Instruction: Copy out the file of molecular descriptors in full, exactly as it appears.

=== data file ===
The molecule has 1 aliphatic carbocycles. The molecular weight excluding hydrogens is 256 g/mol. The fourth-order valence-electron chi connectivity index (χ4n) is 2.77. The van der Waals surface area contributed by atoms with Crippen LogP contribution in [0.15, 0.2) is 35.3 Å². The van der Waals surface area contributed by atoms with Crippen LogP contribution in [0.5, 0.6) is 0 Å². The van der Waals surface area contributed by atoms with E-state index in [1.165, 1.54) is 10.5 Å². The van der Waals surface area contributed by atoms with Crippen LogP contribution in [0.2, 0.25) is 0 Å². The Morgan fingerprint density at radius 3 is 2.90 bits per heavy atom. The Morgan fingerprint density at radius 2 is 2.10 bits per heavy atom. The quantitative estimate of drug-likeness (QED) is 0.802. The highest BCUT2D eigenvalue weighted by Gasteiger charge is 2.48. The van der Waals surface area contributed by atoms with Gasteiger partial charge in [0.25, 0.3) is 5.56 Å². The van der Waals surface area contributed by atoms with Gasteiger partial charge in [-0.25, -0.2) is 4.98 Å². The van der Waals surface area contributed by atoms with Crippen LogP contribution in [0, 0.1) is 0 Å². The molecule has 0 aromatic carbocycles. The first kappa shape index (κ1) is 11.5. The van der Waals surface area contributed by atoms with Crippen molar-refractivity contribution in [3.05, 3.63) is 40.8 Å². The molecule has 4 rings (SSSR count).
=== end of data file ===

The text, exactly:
The molecule has 1 aliphatic carbocycles. The molecular weight excluding hydrogens is 256 g/mol. The fourth-order valence-electron chi connectivity index (χ4n) is 2.77. The van der Waals surface area contributed by atoms with Crippen LogP contribution in [0.15, 0.2) is 35.3 Å². The van der Waals surface area contributed by atoms with Crippen LogP contribution in [0.5, 0.6) is 0 Å². The van der Waals surface area contributed by atoms with E-state index in [1.165, 1.54) is 10.5 Å². The van der Waals surface area contributed by atoms with Crippen LogP contribution in [0.2, 0.25) is 0 Å². The Morgan fingerprint density at radius 3 is 2.90 bits per heavy atom. The Morgan fingerprint density at radius 2 is 2.10 bits per heavy atom. The quantitative estimate of drug-likeness (QED) is 0.802. The highest BCUT2D eigenvalue weighted by Gasteiger charge is 2.48. The van der Waals surface area contributed by atoms with Gasteiger partial charge in [0.25, 0.3) is 5.56 Å². The van der Waals surface area contributed by atoms with Gasteiger partial charge in [-0.25, -0.2) is 4.98 Å². The van der Waals surface area contributed by atoms with Crippen LogP contribution in [0, 0.1) is 0 Å². The molecule has 0 aromatic carbocycles. The first kappa shape index (κ1) is 11.5. The van der Waals surface area contributed by atoms with Crippen molar-refractivity contribution in [3.05, 3.63) is 40.8 Å². The molecule has 4 rings (SSSR count).